• [0053]
    Turning now to FIGS. 12 and 13, further embodiments are illustrated where the canister 11 of the S-ICD of the present invention is shaped to be particularly useful in placing subcutaneously adjacent and parallel to a rib of a patient. The canister is long, thin, and curved to conform to the shape of the patient's rib. In the embodiment illustrated in FIG. 12, the canister has a diameter ranging from about 0.5 cm to about 2 cm without 1 cm being presently preferred. Alternatively, instead of having a circular cross sectional area, the canister could have a rectangular or square cross sectional area as illustrated in FIG. 13 without falling outside of the scope of the present invention. The length of the canister can vary depending on the size of the patient's thorax. Currently the canister is about 5 cm to about 15 cm long with about being presently preferred. The canister is curved to conform to the curvature of the ribs of the thorax. The radius of the curvature will vary depending on the size of the patient, with smaller radiuses for smaller patients and larger radiuses for larger patients. The radius of the curvature can range from about 5 cm to about 35 cm depending on the size of the patient. Additionally, the radius of the curvature need not be uniform throughout the canister such that it can be shaped closer to the shape of the ribs. The canister has an active surface, 15 that is located on the interior (concave) portion of the curvature and an inactive surface 16 that is located on the exterior (convex) portion of the curvature. The leads of these embodiments, which are not illustrated except for the attachment port 19 and the proximal end of the lead 21, can be any of the leads previously described above, with the lead illustrated in FIG. 1 being presently preferred.
  • [0054]
    The circuitry of this canister is similar to the circuitry described above. Additionally, the canister can optionally have at least one sense electrode located on either the active surface of the inactive surface and the circuitry within the canister can be programmable as described above to allow for the selection of the best sense electrodes. It is presently preferred that the canister have two sense electrodes 26 and 28 located on the inactive surface of the canisters as illustrated, where the electrodes are spaced from about 1 to about 10 cm apart with a spacing of about 3 cm being presently preferred. However, the sense electrodes can be located on the active surface as described above.
  • [0055]
    It is envisioned that the embodiment of FIG. 12 will be subcutaneously implanted adjacent and parallel to the left anterior 5th rib, either between the 4th and 5th ribs or between the 5th and 6th ribs. However other locations can be used.
  • [0056]
    Another component of the S-ICD of the present invention is a cutaneous test electrode system designed to simulate the subcutaneous high voltage shock electrode system as well as the QRS cardiac rhythm detection system. This test electrode system is comprised of a cutaneous patch electrode of similar surface area and impedance to that of the S-ICD canister itself together with a cutaneous strip electrode comprising a defibrillation strip as well as two button electrodes for sensing of the QRS. Several cutaneous strip electrodes are available to allow for testing various bipole spacings to optimize signal detection comparable to the implantable system.
  • [0057]
    FIGS. 14 to 18 depict particular US-ICD embodiments of the present invention. The various sensing, shocking and pacing circuitry, described in detail above with respect to the S-ICD embodiments, may additionally be incorporated into the following US-ICD embodiments. Furthermore, particular aspects of any individual S-ICD embodiment discussed above, may be incorporated, in whole or in part, into the US-ICD embodiments depicted in the following figures.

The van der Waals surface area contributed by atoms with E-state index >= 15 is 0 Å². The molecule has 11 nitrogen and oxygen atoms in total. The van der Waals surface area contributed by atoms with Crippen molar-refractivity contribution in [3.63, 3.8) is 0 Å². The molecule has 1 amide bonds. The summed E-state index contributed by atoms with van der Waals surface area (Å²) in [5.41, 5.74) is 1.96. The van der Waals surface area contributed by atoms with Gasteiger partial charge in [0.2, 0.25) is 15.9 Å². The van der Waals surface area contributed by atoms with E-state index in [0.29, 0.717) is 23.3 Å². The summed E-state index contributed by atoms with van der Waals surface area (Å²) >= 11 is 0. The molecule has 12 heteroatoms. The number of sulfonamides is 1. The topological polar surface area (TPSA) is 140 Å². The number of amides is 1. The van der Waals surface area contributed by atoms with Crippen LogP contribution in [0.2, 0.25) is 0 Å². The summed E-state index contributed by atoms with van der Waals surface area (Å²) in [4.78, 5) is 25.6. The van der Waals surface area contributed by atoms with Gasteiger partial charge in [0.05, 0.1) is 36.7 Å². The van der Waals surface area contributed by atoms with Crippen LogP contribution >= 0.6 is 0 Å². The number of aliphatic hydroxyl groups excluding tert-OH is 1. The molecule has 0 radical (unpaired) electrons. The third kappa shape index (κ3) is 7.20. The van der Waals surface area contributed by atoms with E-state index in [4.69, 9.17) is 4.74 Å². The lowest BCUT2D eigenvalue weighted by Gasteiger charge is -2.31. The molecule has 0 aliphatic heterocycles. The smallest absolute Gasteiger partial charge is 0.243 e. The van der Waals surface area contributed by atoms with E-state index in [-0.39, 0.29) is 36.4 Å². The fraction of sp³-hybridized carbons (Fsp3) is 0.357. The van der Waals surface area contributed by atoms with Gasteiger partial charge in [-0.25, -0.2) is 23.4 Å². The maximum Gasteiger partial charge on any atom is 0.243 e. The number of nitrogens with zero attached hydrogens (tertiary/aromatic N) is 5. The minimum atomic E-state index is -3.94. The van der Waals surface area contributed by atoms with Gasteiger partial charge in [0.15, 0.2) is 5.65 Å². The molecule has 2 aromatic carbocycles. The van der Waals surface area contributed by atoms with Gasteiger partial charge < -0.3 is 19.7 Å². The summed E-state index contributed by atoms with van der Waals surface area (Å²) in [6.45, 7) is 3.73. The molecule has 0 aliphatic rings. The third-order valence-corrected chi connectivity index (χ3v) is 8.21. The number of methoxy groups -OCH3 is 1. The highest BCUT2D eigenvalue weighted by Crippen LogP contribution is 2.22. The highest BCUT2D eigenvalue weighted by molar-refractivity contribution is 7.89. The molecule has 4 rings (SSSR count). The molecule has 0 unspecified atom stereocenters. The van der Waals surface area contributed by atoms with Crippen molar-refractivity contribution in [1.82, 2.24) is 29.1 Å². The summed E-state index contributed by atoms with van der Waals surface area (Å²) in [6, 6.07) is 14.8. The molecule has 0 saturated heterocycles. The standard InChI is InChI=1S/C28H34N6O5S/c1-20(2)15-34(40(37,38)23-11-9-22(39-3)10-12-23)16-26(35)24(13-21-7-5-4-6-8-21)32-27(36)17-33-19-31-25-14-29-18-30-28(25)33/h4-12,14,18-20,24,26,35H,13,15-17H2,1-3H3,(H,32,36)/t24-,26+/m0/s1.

• [0058]
    Turning now to FIG. 14, the US-ICD of the present invention is illustrated. The US-ICD consists of a curved housing 1211 with a first and second end. The first end 1413 is thicker than the second end 1215. This thicker area houses a battery supply, capacitor and operational circuitry for the US-ICD. The circuitry will be able to monitor cardiac rhythms for tachycardia and fibrillation, and if detected, will initiate charging the capacitor and then delivering cardioversion/defibrillation energy through the two cardioversion/defibrillating electrodes 1417 and 1219 located on the outer surface of the two ends of the housing. The circuitry can provide cardioversion/defibrillation energy in different types of waveforms. In the preferred embodiment, a 100 uF biphasic waveform is used of approximately 10-20 ms total duration and with the initial phase containing approximately ⅔ of the energy, however, any type of waveform can be utilized such as monophasic, biphasic, multiphasic or alternative waveforms as is known in the art.
  • [0059]
    The housing of the present invention can be made out of titanium alloy or other presently preferred ICD designs. It is contemplated that the housing is also made out of biocompatible plastic materials that electronically insulate the electrodes from each other. However, it is contemplated that a malleable canister that can conform to the curvature of the patient's chest will be preferred. In this way the patient can have a comfortable canister that conforms to the unique shape of the patient's rib cage. Examples of conforming ICD housings are provided in U.S. Pat. No. 5,645,586, the entire disclosure of which is herein incorporated by reference. In the preferred embodiment, the housing is curved in the shape of a 5th rib of a person. Because there are many different sizes of people, the housing will come in different incremental sizes to allow a good match between the size of the rib cage and the size of the US-ICD. The length of the US-ICD will range from about 15 to about 50 cm. Because of the primary preventative role of the therapy and the need to reach energies over 40 Joules, a feature of the preferred embodiment is that the charge time for the therapy, intentionally be relatively long to allow capacitor charging within the limitations of device size.